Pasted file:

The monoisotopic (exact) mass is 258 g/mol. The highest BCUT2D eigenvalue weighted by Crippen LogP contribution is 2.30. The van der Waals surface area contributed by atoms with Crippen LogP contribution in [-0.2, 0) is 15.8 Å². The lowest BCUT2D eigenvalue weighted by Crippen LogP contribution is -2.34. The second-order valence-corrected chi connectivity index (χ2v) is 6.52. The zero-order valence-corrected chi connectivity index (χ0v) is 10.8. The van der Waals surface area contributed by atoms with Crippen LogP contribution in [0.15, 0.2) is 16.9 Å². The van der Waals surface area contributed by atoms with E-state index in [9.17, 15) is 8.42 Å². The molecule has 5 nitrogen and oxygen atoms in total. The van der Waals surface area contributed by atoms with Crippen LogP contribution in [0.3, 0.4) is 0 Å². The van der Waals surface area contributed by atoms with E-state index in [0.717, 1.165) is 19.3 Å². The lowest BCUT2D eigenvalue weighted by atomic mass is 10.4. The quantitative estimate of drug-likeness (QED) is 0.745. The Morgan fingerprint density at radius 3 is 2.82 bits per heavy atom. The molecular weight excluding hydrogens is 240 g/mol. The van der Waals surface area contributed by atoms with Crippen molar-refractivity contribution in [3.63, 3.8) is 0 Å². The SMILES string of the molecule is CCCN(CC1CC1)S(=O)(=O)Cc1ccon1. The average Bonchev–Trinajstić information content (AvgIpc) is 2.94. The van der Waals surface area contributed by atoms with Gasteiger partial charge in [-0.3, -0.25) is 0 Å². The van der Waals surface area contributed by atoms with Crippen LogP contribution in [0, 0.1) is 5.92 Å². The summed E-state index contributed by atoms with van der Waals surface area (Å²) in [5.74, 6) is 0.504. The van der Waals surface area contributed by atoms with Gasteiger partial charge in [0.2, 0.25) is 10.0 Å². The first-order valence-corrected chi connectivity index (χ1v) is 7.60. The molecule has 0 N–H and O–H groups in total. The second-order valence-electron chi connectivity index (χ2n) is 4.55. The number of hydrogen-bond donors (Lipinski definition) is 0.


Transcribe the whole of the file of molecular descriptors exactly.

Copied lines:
The monoisotopic (exact) mass is 258 g/mol. The highest BCUT2D eigenvalue weighted by Crippen LogP contribution is 2.30. The van der Waals surface area contributed by atoms with Crippen LogP contribution in [-0.2, 0) is 15.8 Å². The lowest BCUT2D eigenvalue weighted by Crippen LogP contribution is -2.34. The second-order valence-corrected chi connectivity index (χ2v) is 6.52. The zero-order valence-corrected chi connectivity index (χ0v) is 10.8. The van der Waals surface area contributed by atoms with Crippen LogP contribution in [0.15, 0.2) is 16.9 Å². The van der Waals surface area contributed by atoms with E-state index in [9.17, 15) is 8.42 Å². The molecule has 5 nitrogen and oxygen atoms in total. The van der Waals surface area contributed by atoms with Crippen LogP contribution in [0.3, 0.4) is 0 Å². The van der Waals surface area contributed by atoms with E-state index in [0.717, 1.165) is 19.3 Å². The lowest BCUT2D eigenvalue weighted by atomic mass is 10.4. The quantitative estimate of drug-likeness (QED) is 0.745. The Morgan fingerprint density at radius 3 is 2.82 bits per heavy atom. The molecular weight excluding hydrogens is 240 g/mol. The van der Waals surface area contributed by atoms with Crippen molar-refractivity contribution in [3.63, 3.8) is 0 Å². The SMILES string of the molecule is CCCN(CC1CC1)S(=O)(=O)Cc1ccon1. The average Bonchev–Trinajstić information content (AvgIpc) is 2.94. The van der Waals surface area contributed by atoms with Gasteiger partial charge in [-0.3, -0.25) is 0 Å². The van der Waals surface area contributed by atoms with Crippen LogP contribution in [0, 0.1) is 5.92 Å². The summed E-state index contributed by atoms with van der Waals surface area (Å²) in [5.74, 6) is 0.504. The van der Waals surface area contributed by atoms with Gasteiger partial charge in [0.2, 0.25) is 10.0 Å². The first-order valence-corrected chi connectivity index (χ1v) is 7.60. The molecule has 0 N–H and O–H groups in total. The second-order valence-electron chi connectivity index (χ2n) is 4.55. The number of hydrogen-bond donors (Lipinski definition) is 0.